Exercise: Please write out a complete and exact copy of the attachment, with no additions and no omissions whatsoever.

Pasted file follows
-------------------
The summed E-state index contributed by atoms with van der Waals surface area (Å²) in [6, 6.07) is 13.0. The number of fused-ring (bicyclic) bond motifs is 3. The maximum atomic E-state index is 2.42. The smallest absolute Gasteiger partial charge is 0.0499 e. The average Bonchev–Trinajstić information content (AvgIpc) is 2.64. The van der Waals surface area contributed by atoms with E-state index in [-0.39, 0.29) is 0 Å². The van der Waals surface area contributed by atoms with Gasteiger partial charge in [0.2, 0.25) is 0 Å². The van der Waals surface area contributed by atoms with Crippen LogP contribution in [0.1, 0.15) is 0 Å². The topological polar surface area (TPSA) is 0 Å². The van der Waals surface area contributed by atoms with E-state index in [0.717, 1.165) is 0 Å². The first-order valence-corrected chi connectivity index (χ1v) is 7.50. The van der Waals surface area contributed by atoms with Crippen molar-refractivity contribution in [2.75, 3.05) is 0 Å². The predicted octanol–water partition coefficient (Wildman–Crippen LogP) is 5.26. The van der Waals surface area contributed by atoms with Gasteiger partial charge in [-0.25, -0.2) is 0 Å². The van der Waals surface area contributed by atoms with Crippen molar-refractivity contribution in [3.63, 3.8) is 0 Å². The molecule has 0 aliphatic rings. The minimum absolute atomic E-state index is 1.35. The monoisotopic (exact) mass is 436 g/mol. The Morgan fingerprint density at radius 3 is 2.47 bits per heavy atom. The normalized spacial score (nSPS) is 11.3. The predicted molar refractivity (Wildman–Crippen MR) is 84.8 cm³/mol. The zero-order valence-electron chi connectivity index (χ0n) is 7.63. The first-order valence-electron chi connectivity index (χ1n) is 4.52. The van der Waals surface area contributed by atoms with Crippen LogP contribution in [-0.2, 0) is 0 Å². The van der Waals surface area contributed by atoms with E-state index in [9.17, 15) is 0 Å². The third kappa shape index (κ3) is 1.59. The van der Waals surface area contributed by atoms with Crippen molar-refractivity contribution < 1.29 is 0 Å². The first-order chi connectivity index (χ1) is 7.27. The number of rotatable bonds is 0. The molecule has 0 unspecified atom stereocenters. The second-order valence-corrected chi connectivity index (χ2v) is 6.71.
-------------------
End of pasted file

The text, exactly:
The summed E-state index contributed by atoms with van der Waals surface area (Å²) in [6, 6.07) is 13.0. The number of fused-ring (bicyclic) bond motifs is 3. The maximum atomic E-state index is 2.42. The smallest absolute Gasteiger partial charge is 0.0499 e. The average Bonchev–Trinajstić information content (AvgIpc) is 2.64. The van der Waals surface area contributed by atoms with E-state index in [-0.39, 0.29) is 0 Å². The van der Waals surface area contributed by atoms with Gasteiger partial charge in [0.2, 0.25) is 0 Å². The van der Waals surface area contributed by atoms with Crippen LogP contribution in [0.1, 0.15) is 0 Å². The topological polar surface area (TPSA) is 0 Å². The van der Waals surface area contributed by atoms with E-state index in [0.717, 1.165) is 0 Å². The first-order valence-corrected chi connectivity index (χ1v) is 7.50. The van der Waals surface area contributed by atoms with Crippen molar-refractivity contribution in [2.75, 3.05) is 0 Å². The predicted octanol–water partition coefficient (Wildman–Crippen LogP) is 5.26. The van der Waals surface area contributed by atoms with Gasteiger partial charge in [-0.25, -0.2) is 0 Å². The van der Waals surface area contributed by atoms with Crippen molar-refractivity contribution in [3.63, 3.8) is 0 Å². The molecule has 0 aliphatic rings. The minimum absolute atomic E-state index is 1.35. The monoisotopic (exact) mass is 436 g/mol. The Morgan fingerprint density at radius 3 is 2.47 bits per heavy atom. The normalized spacial score (nSPS) is 11.3. The predicted molar refractivity (Wildman–Crippen MR) is 84.8 cm³/mol. The zero-order valence-electron chi connectivity index (χ0n) is 7.63. The first-order valence-electron chi connectivity index (χ1n) is 4.52. The van der Waals surface area contributed by atoms with Crippen LogP contribution in [-0.2, 0) is 0 Å². The van der Waals surface area contributed by atoms with E-state index in [9.17, 15) is 0 Å². The third kappa shape index (κ3) is 1.59. The van der Waals surface area contributed by atoms with Crippen molar-refractivity contribution < 1.29 is 0 Å². The first-order chi connectivity index (χ1) is 7.27. The number of rotatable bonds is 0. The molecule has 0 unspecified atom stereocenters. The second-order valence-corrected chi connectivity index (χ2v) is 6.71.